Environmental exposures during critical windows of development can permanently reprogram normal physiological responses, promoting the development of adult disease via an epigenetic process termed "developmental reprogramming". We have demonstrated that xenoestrogens, including the soy phytoestrogen genistein (GEN), induce non-genomic rapid estrogen receptor (ER) signaling in the developing uterus, phosphorylating the histone methyltransferase EZH2 and inhibiting the ability of this epigenetic regulator to methylate chromatin at H3K27. This epigenetic reprogramming results in increased responsiveness of estrogen-regulated genes to the female hormone estrogen in the adult uterus, promoting development of these hormone-dependent tumors in genetically susceptible rats. Thus, activation of non- genomic (or more appropriately "pre-genomic") signaling provides a direct link between xenoestrogen exposure and the cell's epigenetic machinery during tissue development. Importantly, we have also recently documented in these rats that tumors develop in the setting of obesity, a known risk factor for leiomyoma in women. In this R21 application, we will test the hypothesis that interventions that have been shown in other settings to decrease cancer risk, and which can reverse the obesity phenotype, will ameliorate the impact of xenoestrogen exposure on leiomyoma incidence (Specific Aim 1) and that effective interventions do so by reversing epigenetic alterations in histone methylation induced by developmental reprogramming (Specific Aim 2). This application is Significant, as it focuses on two relevant environmental factors, obesity and the soy phytoestrogen GEN, and a disease (uterine leiomyoma) that has a significant adverse effect on women's health. The application is Innovative, as it represents the first attempts to identify interventions that can prevent or reverse the adverse health effects of early life exposures to xenoestrogens. Data obtained in the exploratory project will lay the ground work for studies to identify mechanisms by which dietary, life-style and/or pharmacologic interventions modulate the epigenome to reduce risk of disease, and in the future, identify critical life-cycle windows in which these interventions can be administered to effectively reduce risk, setting the stage for translating these findings to human populations.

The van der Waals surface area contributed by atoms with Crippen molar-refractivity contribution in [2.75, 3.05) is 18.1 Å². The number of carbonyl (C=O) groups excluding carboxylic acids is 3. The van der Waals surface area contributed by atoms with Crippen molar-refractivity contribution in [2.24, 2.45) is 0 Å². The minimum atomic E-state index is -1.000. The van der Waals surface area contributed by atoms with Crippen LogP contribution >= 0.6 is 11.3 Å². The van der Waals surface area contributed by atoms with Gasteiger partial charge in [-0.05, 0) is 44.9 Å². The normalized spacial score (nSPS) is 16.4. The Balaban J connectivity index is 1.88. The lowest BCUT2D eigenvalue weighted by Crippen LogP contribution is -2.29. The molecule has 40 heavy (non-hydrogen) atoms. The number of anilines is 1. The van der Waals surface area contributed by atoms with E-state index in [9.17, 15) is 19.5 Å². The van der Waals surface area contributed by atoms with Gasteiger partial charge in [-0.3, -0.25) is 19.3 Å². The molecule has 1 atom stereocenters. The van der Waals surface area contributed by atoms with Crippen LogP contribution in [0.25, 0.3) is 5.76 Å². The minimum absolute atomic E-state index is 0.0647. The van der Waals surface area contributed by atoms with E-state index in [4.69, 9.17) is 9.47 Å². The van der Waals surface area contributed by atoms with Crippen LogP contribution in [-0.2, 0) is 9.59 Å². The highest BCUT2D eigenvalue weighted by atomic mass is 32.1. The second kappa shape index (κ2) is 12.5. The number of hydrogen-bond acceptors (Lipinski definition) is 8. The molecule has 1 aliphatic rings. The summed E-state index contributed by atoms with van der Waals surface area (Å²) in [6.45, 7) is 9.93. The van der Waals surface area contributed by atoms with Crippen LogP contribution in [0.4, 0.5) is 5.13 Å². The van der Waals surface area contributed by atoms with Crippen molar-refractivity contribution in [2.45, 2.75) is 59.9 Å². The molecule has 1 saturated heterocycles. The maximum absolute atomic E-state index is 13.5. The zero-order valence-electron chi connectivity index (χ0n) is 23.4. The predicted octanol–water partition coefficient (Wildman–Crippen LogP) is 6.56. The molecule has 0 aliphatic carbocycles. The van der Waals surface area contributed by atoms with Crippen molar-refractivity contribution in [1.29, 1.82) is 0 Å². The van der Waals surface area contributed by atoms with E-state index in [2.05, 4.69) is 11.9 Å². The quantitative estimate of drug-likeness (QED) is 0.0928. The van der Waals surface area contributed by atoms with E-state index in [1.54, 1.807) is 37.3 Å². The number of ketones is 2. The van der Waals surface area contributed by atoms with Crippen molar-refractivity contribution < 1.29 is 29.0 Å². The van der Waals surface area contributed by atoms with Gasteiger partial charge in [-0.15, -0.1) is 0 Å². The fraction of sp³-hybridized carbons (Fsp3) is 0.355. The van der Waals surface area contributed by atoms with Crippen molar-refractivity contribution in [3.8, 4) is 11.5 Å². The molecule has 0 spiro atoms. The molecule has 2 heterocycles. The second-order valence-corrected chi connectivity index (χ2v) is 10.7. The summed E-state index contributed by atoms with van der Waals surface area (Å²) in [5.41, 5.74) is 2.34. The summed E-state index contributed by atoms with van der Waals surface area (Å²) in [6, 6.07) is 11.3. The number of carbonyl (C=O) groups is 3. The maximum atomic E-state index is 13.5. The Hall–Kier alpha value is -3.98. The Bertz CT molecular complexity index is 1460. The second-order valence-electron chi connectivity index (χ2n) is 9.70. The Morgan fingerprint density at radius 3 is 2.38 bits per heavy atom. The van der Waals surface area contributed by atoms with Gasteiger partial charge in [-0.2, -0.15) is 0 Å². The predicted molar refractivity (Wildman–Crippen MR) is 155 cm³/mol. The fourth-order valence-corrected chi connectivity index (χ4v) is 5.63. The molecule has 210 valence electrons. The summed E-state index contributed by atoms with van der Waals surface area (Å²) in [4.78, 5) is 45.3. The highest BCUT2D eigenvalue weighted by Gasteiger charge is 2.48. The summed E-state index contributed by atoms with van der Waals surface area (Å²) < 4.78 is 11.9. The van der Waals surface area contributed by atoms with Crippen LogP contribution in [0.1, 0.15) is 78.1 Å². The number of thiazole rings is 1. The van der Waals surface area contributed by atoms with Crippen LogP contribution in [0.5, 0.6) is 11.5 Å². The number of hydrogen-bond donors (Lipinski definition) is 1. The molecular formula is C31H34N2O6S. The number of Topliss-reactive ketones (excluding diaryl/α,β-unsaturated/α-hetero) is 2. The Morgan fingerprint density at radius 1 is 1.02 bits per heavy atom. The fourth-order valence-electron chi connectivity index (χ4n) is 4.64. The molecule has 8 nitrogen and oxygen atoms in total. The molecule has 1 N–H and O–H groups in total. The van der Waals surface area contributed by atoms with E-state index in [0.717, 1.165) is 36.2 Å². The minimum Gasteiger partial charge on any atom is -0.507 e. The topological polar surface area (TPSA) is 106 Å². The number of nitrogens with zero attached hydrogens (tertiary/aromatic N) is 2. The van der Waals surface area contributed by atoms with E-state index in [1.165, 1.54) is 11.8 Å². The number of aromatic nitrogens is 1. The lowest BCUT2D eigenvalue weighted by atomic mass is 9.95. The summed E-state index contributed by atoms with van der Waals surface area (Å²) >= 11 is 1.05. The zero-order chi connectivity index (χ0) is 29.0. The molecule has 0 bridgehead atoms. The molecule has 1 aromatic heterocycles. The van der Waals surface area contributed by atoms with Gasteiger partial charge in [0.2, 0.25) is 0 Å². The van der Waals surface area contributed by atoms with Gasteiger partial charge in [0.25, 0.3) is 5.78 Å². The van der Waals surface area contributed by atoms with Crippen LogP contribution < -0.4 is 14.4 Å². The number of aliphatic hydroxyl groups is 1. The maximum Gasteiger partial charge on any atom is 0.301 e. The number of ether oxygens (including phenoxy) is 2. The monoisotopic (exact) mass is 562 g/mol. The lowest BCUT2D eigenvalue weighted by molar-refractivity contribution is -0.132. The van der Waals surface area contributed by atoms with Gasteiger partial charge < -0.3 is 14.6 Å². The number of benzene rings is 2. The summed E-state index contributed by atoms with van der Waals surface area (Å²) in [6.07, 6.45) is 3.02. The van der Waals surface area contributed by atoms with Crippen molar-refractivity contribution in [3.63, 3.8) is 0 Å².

Developmental reprogramming has emerged as a major pathway by which early life exposures to environmental estrogens (xenoestrogens) can adversely impact disease susceptibility in adulthood. Importantly, the epigenetic alterations that mediate this developmental reprogramming are reversible, suggesting it may be possible to prevent adverse health effects caused by these exposures. In this R21 application, we will determine if life-style (diet or exercise) or pharmacological (metformin) interventions can prevent adverse health outcomes associated with obesity and early life exposures to the xenoestrogen genistein, and reverse epigenetic alterations caused by xenoestrogen-induced developmental reprogramming.